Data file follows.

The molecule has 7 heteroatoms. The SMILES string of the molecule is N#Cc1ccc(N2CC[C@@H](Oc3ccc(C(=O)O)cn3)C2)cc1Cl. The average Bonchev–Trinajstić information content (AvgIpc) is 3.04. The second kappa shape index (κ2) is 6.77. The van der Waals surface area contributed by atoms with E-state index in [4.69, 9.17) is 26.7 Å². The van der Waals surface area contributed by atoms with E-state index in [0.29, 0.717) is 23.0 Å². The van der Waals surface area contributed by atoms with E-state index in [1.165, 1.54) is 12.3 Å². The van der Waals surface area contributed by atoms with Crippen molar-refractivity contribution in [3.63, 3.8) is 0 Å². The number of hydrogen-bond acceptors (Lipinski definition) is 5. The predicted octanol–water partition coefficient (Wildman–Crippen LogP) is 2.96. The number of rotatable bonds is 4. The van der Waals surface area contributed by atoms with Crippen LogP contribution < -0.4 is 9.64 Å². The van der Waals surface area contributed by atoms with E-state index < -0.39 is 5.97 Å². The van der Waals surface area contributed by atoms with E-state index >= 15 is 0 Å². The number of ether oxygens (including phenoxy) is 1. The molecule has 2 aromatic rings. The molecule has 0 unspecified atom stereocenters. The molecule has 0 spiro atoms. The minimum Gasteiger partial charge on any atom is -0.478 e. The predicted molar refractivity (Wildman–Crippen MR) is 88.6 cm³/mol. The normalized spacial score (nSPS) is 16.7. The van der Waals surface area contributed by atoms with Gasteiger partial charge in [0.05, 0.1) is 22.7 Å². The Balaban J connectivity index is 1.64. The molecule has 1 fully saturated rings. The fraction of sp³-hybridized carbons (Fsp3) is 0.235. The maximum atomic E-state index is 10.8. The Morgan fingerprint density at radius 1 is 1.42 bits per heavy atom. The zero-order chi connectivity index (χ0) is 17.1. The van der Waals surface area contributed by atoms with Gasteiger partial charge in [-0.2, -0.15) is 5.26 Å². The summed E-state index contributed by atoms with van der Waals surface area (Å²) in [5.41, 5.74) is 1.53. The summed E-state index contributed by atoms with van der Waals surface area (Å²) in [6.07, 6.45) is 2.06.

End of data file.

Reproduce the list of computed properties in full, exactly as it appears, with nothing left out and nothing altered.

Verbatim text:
The molecule has 7 heteroatoms. The SMILES string of the molecule is N#Cc1ccc(N2CC[C@@H](Oc3ccc(C(=O)O)cn3)C2)cc1Cl. The average Bonchev–Trinajstić information content (AvgIpc) is 3.04. The second kappa shape index (κ2) is 6.77. The van der Waals surface area contributed by atoms with E-state index in [4.69, 9.17) is 26.7 Å². The van der Waals surface area contributed by atoms with E-state index in [0.29, 0.717) is 23.0 Å². The van der Waals surface area contributed by atoms with E-state index in [1.165, 1.54) is 12.3 Å². The van der Waals surface area contributed by atoms with Crippen molar-refractivity contribution in [3.63, 3.8) is 0 Å². The number of hydrogen-bond acceptors (Lipinski definition) is 5. The predicted octanol–water partition coefficient (Wildman–Crippen LogP) is 2.96. The number of rotatable bonds is 4. The van der Waals surface area contributed by atoms with Crippen LogP contribution < -0.4 is 9.64 Å². The van der Waals surface area contributed by atoms with E-state index < -0.39 is 5.97 Å². The van der Waals surface area contributed by atoms with E-state index >= 15 is 0 Å². The number of ether oxygens (including phenoxy) is 1. The molecule has 2 aromatic rings. The molecule has 0 unspecified atom stereocenters. The molecule has 0 spiro atoms. The minimum Gasteiger partial charge on any atom is -0.478 e. The predicted molar refractivity (Wildman–Crippen MR) is 88.6 cm³/mol. The normalized spacial score (nSPS) is 16.7. The van der Waals surface area contributed by atoms with Gasteiger partial charge in [0.05, 0.1) is 22.7 Å². The Balaban J connectivity index is 1.64. The molecule has 1 fully saturated rings. The fraction of sp³-hybridized carbons (Fsp3) is 0.235. The maximum atomic E-state index is 10.8. The Morgan fingerprint density at radius 1 is 1.42 bits per heavy atom. The zero-order chi connectivity index (χ0) is 17.1. The van der Waals surface area contributed by atoms with Gasteiger partial charge in [-0.2, -0.15) is 5.26 Å². The summed E-state index contributed by atoms with van der Waals surface area (Å²) in [5.41, 5.74) is 1.53. The summed E-state index contributed by atoms with van der Waals surface area (Å²) in [6.07, 6.45) is 2.06.